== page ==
“I wasn’t ready to decide,” said Cheney, who spurned the pressure of several high profile coaches and took her own sweet time. “I went back and forth in my mind and kept having questions. If there was a new school that would call, I would say to myself ‘maybe I am interested in them, too.’”
It became apparent that she needed some focus. As the process dragged on, her parents were even starting to wonder if she could make a decision.
“My parents made me narrow it down,” she said. “I guess it was getting really annoying and frustrating.”
It may have seemed to outsiders like she took forever, but Cheney had actually set a deadline, and she met it.
At 5:30 a.m. (her normal hour to rise for school) on November 30, 2005, the alarm on her cell phone went off, blaring “Waltz of the Flowers.” Four months earlier she had set the alarm as her deadline to choose a college. The phone read:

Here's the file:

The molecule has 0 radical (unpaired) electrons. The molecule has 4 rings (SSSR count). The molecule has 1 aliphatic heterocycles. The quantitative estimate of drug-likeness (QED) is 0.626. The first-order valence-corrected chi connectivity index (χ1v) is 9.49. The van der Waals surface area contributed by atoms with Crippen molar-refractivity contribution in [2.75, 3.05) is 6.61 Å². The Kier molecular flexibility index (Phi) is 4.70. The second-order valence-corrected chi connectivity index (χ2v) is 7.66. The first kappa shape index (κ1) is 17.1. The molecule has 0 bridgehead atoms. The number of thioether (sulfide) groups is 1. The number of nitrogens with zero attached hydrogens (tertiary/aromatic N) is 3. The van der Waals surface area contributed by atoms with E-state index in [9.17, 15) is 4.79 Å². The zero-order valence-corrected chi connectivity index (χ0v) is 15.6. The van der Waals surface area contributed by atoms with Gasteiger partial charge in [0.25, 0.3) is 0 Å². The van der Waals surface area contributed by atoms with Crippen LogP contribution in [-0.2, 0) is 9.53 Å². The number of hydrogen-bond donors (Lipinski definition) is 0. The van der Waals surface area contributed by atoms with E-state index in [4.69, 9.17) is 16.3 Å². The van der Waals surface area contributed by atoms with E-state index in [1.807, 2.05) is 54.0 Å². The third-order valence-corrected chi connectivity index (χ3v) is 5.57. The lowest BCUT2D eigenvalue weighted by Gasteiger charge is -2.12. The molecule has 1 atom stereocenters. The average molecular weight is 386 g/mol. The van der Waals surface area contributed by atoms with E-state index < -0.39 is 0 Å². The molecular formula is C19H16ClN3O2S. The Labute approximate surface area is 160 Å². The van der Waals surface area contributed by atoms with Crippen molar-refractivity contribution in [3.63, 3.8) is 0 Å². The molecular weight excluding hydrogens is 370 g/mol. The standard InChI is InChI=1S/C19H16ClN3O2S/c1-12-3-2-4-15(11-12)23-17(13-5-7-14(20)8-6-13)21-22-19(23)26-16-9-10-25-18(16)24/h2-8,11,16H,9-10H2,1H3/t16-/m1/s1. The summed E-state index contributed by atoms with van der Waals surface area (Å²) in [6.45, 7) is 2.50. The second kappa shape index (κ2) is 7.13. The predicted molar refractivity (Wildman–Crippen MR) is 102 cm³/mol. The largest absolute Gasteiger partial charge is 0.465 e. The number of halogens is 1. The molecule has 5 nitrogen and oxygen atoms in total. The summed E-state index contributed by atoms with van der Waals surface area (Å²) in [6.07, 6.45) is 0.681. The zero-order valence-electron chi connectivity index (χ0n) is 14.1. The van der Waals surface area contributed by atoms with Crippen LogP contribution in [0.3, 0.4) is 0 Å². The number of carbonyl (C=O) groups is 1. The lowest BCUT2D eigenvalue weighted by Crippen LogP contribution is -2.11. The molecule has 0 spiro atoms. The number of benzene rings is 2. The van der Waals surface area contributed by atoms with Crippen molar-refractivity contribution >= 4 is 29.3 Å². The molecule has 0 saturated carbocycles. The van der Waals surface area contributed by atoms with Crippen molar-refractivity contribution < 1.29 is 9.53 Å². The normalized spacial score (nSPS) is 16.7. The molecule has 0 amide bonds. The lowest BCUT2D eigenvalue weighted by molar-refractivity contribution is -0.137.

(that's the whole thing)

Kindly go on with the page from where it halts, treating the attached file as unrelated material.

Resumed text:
Make college decision
So she did.
“I checked my phone, put my hands on my head, and the rest of the day that’s all I thought about,” said Cheney. “I got home from school and called my parents.”
Should would attend UCLA.
“It just felt right,” she said.
So next fall the Midwestern girl will come west to Los Angeles, a place she’s very familiar with, having spent much time at the U.S. Soccer National Team Training Center in Carson, Calif. She even graduated from high school a semester early so it will be easier to put all her effort and focus into the U-20’s run to Russia, provided all goes well in Mexico.
For a girl who overcame a hole in her heart to put holes in opponents’ nets, odds are she’ll make sure it does.